Vassar, once reputed to be the most liberal of the women's colleges known as the Seven Sisters, was the first to abandon the sisterhood and admit men, who today constitute 40% of the students on the 1,000-acre campus 70 miles north of NYC. Vassar prizes academic flexibility: there is no core curriculum, just a required Freshman Seminar.
Tradition and innovation define this prestigious women's college in a tony Boston suburb. English and psychology are still among the most popular majors, but economics and neuroscience are also strong, and Wellesley students have full cross-registration privileges at MIT, along with access to Brandeis, Babson, and Olin College of Engineering.
Located “high above Cayuga’s waters,” and overlooking a vast wooded landscape in the Finger Lakes region of northern New York, Cornell is a unique amalgam of seven colleges, with private and state funding. Cornell offers strong pre-professional programs in architecture, engineering, hotel administration, agriculture, and industry-labor relations.
Undergraduates total about 20% of the independent-minded, intellectual students on this bustling campus in the northern sector of Manhattan; another 2,000 women attend Barnard College. Undergraduates embrace New York City at this Ivy-League urban school; housing in secured buildings surrounding the university is guaranteed.
Massachusetts Institute of Technology
Technology is central to the name, as well as the mission and even the soul of the campus along the Charles River in Cambridge that attracts extraordinary students from all over the world. Geek is good here: the pranks are high tech and the high jinks have an intellectual edge.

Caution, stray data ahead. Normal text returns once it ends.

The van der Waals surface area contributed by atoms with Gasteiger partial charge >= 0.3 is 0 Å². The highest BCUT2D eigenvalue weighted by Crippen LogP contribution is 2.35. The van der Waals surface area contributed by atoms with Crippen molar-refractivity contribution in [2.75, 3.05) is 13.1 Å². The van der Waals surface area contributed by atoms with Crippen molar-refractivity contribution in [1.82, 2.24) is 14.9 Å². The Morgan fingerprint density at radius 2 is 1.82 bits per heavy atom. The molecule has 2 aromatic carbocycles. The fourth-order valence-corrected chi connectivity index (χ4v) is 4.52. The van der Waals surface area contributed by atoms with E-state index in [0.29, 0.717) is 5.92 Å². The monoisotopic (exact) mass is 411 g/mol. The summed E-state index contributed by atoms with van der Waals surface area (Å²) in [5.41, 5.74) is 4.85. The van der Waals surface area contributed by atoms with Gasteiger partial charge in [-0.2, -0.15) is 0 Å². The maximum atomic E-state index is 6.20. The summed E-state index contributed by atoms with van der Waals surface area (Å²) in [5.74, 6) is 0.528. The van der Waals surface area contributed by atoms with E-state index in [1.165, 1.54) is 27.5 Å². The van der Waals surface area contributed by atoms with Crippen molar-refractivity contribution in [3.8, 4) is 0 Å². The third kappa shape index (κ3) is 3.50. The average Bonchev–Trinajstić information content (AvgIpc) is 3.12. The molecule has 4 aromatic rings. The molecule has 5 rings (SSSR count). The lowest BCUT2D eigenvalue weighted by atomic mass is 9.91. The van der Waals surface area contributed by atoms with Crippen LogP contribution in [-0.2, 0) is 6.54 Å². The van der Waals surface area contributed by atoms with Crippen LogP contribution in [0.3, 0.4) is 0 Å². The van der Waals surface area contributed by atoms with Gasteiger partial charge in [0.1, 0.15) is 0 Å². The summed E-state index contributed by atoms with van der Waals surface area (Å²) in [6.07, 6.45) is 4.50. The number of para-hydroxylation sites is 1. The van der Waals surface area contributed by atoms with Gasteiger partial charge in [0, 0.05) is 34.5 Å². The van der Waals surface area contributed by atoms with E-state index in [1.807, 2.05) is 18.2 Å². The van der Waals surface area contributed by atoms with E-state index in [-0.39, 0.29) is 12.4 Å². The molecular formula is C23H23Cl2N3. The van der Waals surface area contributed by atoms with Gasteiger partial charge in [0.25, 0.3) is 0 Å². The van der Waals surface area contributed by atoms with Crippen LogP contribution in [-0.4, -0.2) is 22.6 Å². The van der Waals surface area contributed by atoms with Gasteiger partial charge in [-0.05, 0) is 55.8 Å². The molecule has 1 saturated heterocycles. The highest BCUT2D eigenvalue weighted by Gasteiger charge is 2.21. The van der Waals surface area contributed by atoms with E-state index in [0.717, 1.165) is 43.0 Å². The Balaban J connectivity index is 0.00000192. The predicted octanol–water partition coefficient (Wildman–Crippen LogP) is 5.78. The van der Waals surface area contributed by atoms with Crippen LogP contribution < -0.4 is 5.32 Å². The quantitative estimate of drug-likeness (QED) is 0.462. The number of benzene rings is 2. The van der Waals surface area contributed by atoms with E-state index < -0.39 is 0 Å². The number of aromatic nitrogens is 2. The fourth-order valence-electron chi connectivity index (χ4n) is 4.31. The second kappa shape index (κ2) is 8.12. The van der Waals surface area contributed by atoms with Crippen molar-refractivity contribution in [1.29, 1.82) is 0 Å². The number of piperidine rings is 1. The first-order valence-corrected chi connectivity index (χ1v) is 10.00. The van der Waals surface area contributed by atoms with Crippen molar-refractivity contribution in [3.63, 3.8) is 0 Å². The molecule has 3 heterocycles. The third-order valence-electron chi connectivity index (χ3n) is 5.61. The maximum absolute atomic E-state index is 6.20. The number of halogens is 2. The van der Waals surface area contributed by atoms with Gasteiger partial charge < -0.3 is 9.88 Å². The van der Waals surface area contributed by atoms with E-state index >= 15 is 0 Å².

The oldest college in the country, Harvard vaunts its storied traditions and architecture, as well as its star-studded faculty. Freshmen live in Harvard Yard, which once housed soldiers of the Revolution, while upper-class students are affiliated with residential houses that define their intellectual and social spheres.
Nearly three-quarters of the 25,000 undergraduates at Berkeley study in the College of Letters and Sciences, but specialized programs are also offered in the Haas School of Business, and Colleges of Chemistry, Engineering, Environmental Design, and Natural Resources. The Cal culture defines the East Bay across from San Francisco.
Only one-third of the 26,500 undergraduates at UCLA are housed on the bucolic campus within Southern California's unique, sunny and sprawling city. Specialized undergraduate colleges include Engineering and Applied Science; Arts and Architecture; Nursing; Theater, Film and Television.
Strong academics and competitive athletics, a spacious and well-designed campus with a Southern spirit make Duke an interesting alternative to top schools in the Northeastern states. Engineering and Public Policy are the most career-focused majors, but the top-rate medical school also attracts undergraduates interested in applied science.
Baker Library forms one side of the College Green, the crossroads of this picturesque campus in Hanover, NH. The smallest of the Ivy League schools at 4,000 undergraduates, Dartmouth operates on the quarter system and supplements small classes on its campus with programs around the globe.
Arguably the top Jesuit college in the nation, Georgetown insists upon a rigorous core curriculum. Its location in Washington, D.C. supports its excellence and specialized programs in foreign service and global business; students in the college and nursing school are taught by professors who are leaders in public policy and health.
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